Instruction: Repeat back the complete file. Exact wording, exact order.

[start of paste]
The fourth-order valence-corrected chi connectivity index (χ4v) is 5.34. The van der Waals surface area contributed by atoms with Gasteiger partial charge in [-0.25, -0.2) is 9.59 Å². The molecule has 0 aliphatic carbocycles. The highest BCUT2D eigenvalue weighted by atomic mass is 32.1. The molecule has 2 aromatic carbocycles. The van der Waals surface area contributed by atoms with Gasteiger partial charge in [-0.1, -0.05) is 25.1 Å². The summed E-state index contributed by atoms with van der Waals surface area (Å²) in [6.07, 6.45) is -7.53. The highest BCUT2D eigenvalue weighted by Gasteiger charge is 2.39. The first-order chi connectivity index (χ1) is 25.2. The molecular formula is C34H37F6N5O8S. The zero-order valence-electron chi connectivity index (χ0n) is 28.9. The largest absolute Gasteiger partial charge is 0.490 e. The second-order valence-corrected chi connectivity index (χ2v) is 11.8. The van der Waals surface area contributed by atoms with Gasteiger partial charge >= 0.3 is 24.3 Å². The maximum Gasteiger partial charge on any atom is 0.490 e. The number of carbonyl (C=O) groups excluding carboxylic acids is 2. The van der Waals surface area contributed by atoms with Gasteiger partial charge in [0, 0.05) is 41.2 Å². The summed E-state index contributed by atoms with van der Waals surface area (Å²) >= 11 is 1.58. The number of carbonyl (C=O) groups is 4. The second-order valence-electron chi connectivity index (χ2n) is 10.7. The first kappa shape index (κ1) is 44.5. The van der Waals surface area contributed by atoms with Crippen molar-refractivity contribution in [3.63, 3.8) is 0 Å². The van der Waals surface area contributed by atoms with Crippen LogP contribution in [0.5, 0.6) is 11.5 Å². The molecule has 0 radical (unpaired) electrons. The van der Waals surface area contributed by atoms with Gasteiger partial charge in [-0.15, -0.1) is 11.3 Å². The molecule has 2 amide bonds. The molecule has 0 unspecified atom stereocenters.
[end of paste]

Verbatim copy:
The fourth-order valence-corrected chi connectivity index (χ4v) is 5.34. The van der Waals surface area contributed by atoms with Gasteiger partial charge in [-0.25, -0.2) is 9.59 Å². The molecule has 0 aliphatic carbocycles. The highest BCUT2D eigenvalue weighted by atomic mass is 32.1. The molecule has 2 aromatic carbocycles. The van der Waals surface area contributed by atoms with Gasteiger partial charge in [-0.1, -0.05) is 25.1 Å². The summed E-state index contributed by atoms with van der Waals surface area (Å²) in [6.07, 6.45) is -7.53. The highest BCUT2D eigenvalue weighted by Gasteiger charge is 2.39. The first-order chi connectivity index (χ1) is 25.2. The molecular formula is C34H37F6N5O8S. The zero-order valence-electron chi connectivity index (χ0n) is 28.9. The largest absolute Gasteiger partial charge is 0.490 e. The second-order valence-corrected chi connectivity index (χ2v) is 11.8. The van der Waals surface area contributed by atoms with Gasteiger partial charge >= 0.3 is 24.3 Å². The maximum Gasteiger partial charge on any atom is 0.490 e. The number of carbonyl (C=O) groups excluding carboxylic acids is 2. The van der Waals surface area contributed by atoms with Gasteiger partial charge in [0, 0.05) is 41.2 Å². The summed E-state index contributed by atoms with van der Waals surface area (Å²) >= 11 is 1.58. The number of carbonyl (C=O) groups is 4. The second-order valence-electron chi connectivity index (χ2n) is 10.7. The first kappa shape index (κ1) is 44.5. The van der Waals surface area contributed by atoms with Crippen molar-refractivity contribution in [3.63, 3.8) is 0 Å². The van der Waals surface area contributed by atoms with Crippen LogP contribution in [0.5, 0.6) is 11.5 Å². The molecule has 0 radical (unpaired) electrons. The van der Waals surface area contributed by atoms with Gasteiger partial charge in [-0.15, -0.1) is 11.3 Å². The molecule has 2 amide bonds. The molecule has 0 unspecified atom stereocenters.